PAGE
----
4.2. The affirmation of the impassibility of God supposes and implies this way of understanding his immutability, but this is not to be understood as though God remained indifferent to human events. God loves us with the love of friendship, and he wishes to be loved by us in return. When this love is offended, Sacred Scripture speaks of suffering on the part of God. On the other hand, it speaks of his joy when the sinner is converted (Lk 15:7). “To suffer is a more sane reaction and closer to immortality than complete insensibility” (Augustine, En. in Ps. 55, 6). The two aspects need each other. If one or the other is neglected, the concept of God as he reveals himself is not respected.

5. Modern and medieval Theology have underlined more the first of these aspects (cf. 4.1). In reality, the Catholic Faith today defends the essence and the liberty of God and opposes exaggerated theories (cf. above, B, 1). But the other aspect (cf. above, 4.2) merits further attention.

5.1. Today man desires and searches for a Divinity that will be omnipotent and certain but that does not appear indifferent; one, moreover, that is full of compassion for the miseries of man and in that sense “suffers with them”. Christian piety has always rejected the idea of a Divinity indifferent to the vicissitudes of creatures. It is even inclined to admit that, just as “compassion” is among the most noble human perfections, it can be said of God that he has a similar compassion without any imperfection and in an eminent degree, namely, the “inclination of commiseration ... and not the absence of power” (Leo I, DS 293). It is maintained that this compassion can coexist with the eternal happiness itself. The Fathers called this total mercy toward human pain and suffering “the passion of love”, a love that in the Passion of Jesus Christ has vanquished these sufferings and made them perfect (cf. Greg. Thaum., Ad Theopompum; John Paul II, Dives in misericordia, 7; AAS 72 [1980]: 1199ff).

5.2. As far as the question of the “suffering of God” is concerned, there is undoubtedly something worth retaining in the expressions of Holy Scripture and the Fathers, as well as in some recent theologies, even though they require clarification as shown above. This should perhaps also be said with regard to the Trinitarian aspect of the Cross of Jesus Christ. The eternal generation of the Son and his role as the immaculate Lamb who would pour out his precious blood are equally eternal and precede the free creation of the world (cf. 1 Pet l:19ff; Eph 1:7). In this sense, there is a very close correspondence between the gift of divinity that the Father gives to the Son and the gift by which the Father consigns his Son to the abandonment of the Cross. Since, however, the Resurrection is also present in the eternal plan of God, the suffering of “separation” (see above, B, 1.1) is always overcome by the joy of union; the compassion of the Trinitarian God for the suffering of the Word is properly understood as the work of most perfect love, which is normally a source of joy As for the Hegelian concept of “negativity”, this is radically excluded from our idea of God.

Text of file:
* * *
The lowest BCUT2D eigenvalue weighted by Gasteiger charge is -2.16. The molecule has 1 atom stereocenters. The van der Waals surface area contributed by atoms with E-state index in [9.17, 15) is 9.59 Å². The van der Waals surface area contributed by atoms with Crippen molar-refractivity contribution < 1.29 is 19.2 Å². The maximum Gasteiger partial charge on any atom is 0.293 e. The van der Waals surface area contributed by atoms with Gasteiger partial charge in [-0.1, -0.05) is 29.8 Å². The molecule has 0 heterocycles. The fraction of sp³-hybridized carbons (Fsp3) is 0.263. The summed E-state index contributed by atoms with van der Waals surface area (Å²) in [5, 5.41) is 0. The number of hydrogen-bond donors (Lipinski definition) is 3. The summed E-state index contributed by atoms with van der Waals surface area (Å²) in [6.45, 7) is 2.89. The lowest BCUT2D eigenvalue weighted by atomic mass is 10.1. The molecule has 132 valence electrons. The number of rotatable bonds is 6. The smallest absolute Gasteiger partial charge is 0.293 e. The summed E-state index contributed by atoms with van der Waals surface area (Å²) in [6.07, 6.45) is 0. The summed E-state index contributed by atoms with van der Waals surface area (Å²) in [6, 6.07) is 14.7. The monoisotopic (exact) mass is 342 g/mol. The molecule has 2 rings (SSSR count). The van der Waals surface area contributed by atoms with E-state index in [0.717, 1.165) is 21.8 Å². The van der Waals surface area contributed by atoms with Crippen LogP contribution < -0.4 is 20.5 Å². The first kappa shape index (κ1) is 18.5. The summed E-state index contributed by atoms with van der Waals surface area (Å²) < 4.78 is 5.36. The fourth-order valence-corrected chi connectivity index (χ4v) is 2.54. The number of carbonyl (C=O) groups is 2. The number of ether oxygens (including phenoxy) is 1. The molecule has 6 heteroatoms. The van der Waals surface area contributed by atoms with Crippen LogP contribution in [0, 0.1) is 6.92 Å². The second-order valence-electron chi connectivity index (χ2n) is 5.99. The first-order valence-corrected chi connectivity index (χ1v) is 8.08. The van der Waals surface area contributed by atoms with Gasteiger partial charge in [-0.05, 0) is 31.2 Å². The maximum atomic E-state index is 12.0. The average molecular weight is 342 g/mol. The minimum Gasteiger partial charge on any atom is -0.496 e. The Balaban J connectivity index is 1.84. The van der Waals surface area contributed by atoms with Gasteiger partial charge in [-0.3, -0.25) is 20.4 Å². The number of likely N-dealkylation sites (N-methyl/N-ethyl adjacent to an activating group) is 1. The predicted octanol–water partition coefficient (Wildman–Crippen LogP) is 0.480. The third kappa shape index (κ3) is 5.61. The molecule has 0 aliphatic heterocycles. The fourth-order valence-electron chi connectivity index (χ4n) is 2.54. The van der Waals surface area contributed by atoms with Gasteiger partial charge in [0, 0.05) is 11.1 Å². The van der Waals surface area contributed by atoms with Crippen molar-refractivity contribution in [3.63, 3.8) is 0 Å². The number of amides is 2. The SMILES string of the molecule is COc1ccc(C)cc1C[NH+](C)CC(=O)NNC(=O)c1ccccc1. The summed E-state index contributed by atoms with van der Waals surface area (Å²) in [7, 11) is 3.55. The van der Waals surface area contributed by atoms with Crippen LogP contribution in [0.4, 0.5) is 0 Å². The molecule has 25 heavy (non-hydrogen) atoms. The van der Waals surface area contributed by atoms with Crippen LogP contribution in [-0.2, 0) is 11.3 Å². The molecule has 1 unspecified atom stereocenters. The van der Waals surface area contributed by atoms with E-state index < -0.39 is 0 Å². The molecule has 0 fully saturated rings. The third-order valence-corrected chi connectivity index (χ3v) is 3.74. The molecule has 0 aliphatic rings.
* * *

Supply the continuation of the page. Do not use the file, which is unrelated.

We have learned that in attempting to reflect on these matters human and theological reasoning encounter some of the greatest of all difficulties (such as “anthropomorphism”). But in a remarkable fashion they also encounter the ineffable mystery of the living God and realize the limits of thought itself.


We neither can nor wish to deny that the picture we have presented of our researches is indebted to modern scientific Theology. All the same, the reality we have studied, i.e., the living Faith of the whole Church in the Person of our Lord Jesus Christ, tends—beyond the frontiers of particular cultures—to achieve an ever-greater universality in the knowledge and love of the mystery of Jesus Christ. As the Apostle Paul made himself “all things to all” (1 Cor 1:22), we in our turn must insert the evangelical message concerning Jesus Christ more deeply into all the languages and cultural models of different peoples. A task of the greatest difficulty! We can accomplish it only if we can remain in continuous dialogue with the Holy Scripture, with the Faith, and with the Magisterium of the Church, but also with the riches of the Traditions of all the particular Churches and of human experience lived in every culture in which the action and effects of the Holy Spirit can be present (cf. GS 44; AG 15, 22; Paul VI, EN 64 [AAS 68 (1976): 54f.]; John Paul II, FC 10 [AAS 74 (1982): 90f.]). We are encouraged to press on toward this goal by recalling the words spoken to the Apostles: “You shall be witnesses to me in Jerusalem and in all Judaea and in Samaria, and unto the ends of the earth” (Acts 1:8).


* This document was approved by the Commission “in forma specifica”.